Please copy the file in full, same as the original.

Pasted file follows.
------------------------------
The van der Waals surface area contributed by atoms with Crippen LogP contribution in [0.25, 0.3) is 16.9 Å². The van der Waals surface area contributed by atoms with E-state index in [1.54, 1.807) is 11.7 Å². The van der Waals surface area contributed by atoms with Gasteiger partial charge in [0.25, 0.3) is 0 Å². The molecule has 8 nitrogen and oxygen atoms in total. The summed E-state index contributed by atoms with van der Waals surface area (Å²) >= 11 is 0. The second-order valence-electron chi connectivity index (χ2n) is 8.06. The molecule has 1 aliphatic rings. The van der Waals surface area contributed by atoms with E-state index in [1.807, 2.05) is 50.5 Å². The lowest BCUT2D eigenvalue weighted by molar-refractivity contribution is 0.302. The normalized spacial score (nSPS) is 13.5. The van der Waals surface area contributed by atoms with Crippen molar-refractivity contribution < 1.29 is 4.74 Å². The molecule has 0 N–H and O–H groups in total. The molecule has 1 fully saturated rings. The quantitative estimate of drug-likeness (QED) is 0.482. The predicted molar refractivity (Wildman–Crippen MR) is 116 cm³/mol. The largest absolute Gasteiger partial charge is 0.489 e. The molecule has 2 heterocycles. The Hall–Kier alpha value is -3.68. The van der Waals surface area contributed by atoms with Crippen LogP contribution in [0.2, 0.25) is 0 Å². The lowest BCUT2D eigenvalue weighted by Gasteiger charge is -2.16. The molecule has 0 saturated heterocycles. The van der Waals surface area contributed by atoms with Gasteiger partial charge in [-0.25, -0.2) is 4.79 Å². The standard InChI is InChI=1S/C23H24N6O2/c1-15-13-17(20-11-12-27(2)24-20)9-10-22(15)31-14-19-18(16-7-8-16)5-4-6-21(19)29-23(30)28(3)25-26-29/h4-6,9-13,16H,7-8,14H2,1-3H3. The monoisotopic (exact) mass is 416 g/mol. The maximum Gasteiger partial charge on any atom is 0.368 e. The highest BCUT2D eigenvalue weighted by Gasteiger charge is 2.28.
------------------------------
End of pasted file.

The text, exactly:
The van der Waals surface area contributed by atoms with Crippen LogP contribution in [0.25, 0.3) is 16.9 Å². The van der Waals surface area contributed by atoms with E-state index in [1.54, 1.807) is 11.7 Å². The van der Waals surface area contributed by atoms with Gasteiger partial charge in [0.25, 0.3) is 0 Å². The molecule has 8 nitrogen and oxygen atoms in total. The summed E-state index contributed by atoms with van der Waals surface area (Å²) >= 11 is 0. The second-order valence-electron chi connectivity index (χ2n) is 8.06. The molecule has 1 aliphatic rings. The van der Waals surface area contributed by atoms with E-state index in [1.807, 2.05) is 50.5 Å². The lowest BCUT2D eigenvalue weighted by molar-refractivity contribution is 0.302. The normalized spacial score (nSPS) is 13.5. The van der Waals surface area contributed by atoms with Crippen molar-refractivity contribution < 1.29 is 4.74 Å². The molecule has 0 N–H and O–H groups in total. The molecule has 1 fully saturated rings. The quantitative estimate of drug-likeness (QED) is 0.482. The predicted molar refractivity (Wildman–Crippen MR) is 116 cm³/mol. The largest absolute Gasteiger partial charge is 0.489 e. The molecule has 2 heterocycles. The Hall–Kier alpha value is -3.68. The van der Waals surface area contributed by atoms with Crippen LogP contribution in [0.2, 0.25) is 0 Å². The lowest BCUT2D eigenvalue weighted by Gasteiger charge is -2.16. The molecule has 0 saturated heterocycles. The van der Waals surface area contributed by atoms with Gasteiger partial charge in [-0.25, -0.2) is 4.79 Å². The standard InChI is InChI=1S/C23H24N6O2/c1-15-13-17(20-11-12-27(2)24-20)9-10-22(15)31-14-19-18(16-7-8-16)5-4-6-21(19)29-23(30)28(3)25-26-29/h4-6,9-13,16H,7-8,14H2,1-3H3. The monoisotopic (exact) mass is 416 g/mol. The maximum Gasteiger partial charge on any atom is 0.368 e. The highest BCUT2D eigenvalue weighted by Gasteiger charge is 2.28.